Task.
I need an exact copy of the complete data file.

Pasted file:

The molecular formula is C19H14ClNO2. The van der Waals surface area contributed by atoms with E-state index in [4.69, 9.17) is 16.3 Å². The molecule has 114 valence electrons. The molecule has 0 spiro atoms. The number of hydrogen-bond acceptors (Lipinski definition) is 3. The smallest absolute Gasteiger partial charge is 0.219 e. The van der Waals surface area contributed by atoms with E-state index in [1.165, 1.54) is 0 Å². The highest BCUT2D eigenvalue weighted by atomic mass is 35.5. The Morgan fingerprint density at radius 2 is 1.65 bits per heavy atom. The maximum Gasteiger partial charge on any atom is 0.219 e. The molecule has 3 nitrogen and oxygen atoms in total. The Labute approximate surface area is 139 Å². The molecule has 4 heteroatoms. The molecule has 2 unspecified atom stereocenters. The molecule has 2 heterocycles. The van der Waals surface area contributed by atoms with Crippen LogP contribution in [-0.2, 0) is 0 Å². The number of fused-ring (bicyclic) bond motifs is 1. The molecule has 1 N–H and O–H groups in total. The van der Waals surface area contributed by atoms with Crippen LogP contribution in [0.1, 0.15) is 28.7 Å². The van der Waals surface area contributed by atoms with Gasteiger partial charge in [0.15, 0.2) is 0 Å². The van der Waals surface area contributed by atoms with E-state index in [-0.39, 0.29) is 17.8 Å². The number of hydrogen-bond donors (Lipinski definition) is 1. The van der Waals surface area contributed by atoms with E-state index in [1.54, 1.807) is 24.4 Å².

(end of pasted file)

The molecular formula is C19H14ClNO2. The van der Waals surface area contributed by atoms with E-state index in [4.69, 9.17) is 16.3 Å². The molecule has 114 valence electrons. The molecule has 0 spiro atoms. The number of hydrogen-bond acceptors (Lipinski definition) is 3. The smallest absolute Gasteiger partial charge is 0.219 e. The van der Waals surface area contributed by atoms with E-state index in [1.165, 1.54) is 0 Å². The highest BCUT2D eigenvalue weighted by atomic mass is 35.5. The Morgan fingerprint density at radius 2 is 1.65 bits per heavy atom. The maximum Gasteiger partial charge on any atom is 0.219 e. The molecule has 3 nitrogen and oxygen atoms in total. The Labute approximate surface area is 139 Å². The molecule has 4 heteroatoms. The molecule has 2 unspecified atom stereocenters. The molecule has 2 heterocycles. The van der Waals surface area contributed by atoms with Crippen LogP contribution in [-0.2, 0) is 0 Å². The number of fused-ring (bicyclic) bond motifs is 1. The molecule has 1 N–H and O–H groups in total. The van der Waals surface area contributed by atoms with Crippen LogP contribution in [0.1, 0.15) is 28.7 Å². The van der Waals surface area contributed by atoms with Gasteiger partial charge in [0.15, 0.2) is 0 Å². The van der Waals surface area contributed by atoms with E-state index in [-0.39, 0.29) is 17.8 Å². The number of hydrogen-bond donors (Lipinski definition) is 1. The van der Waals surface area contributed by atoms with E-state index in [1.54, 1.807) is 24.4 Å².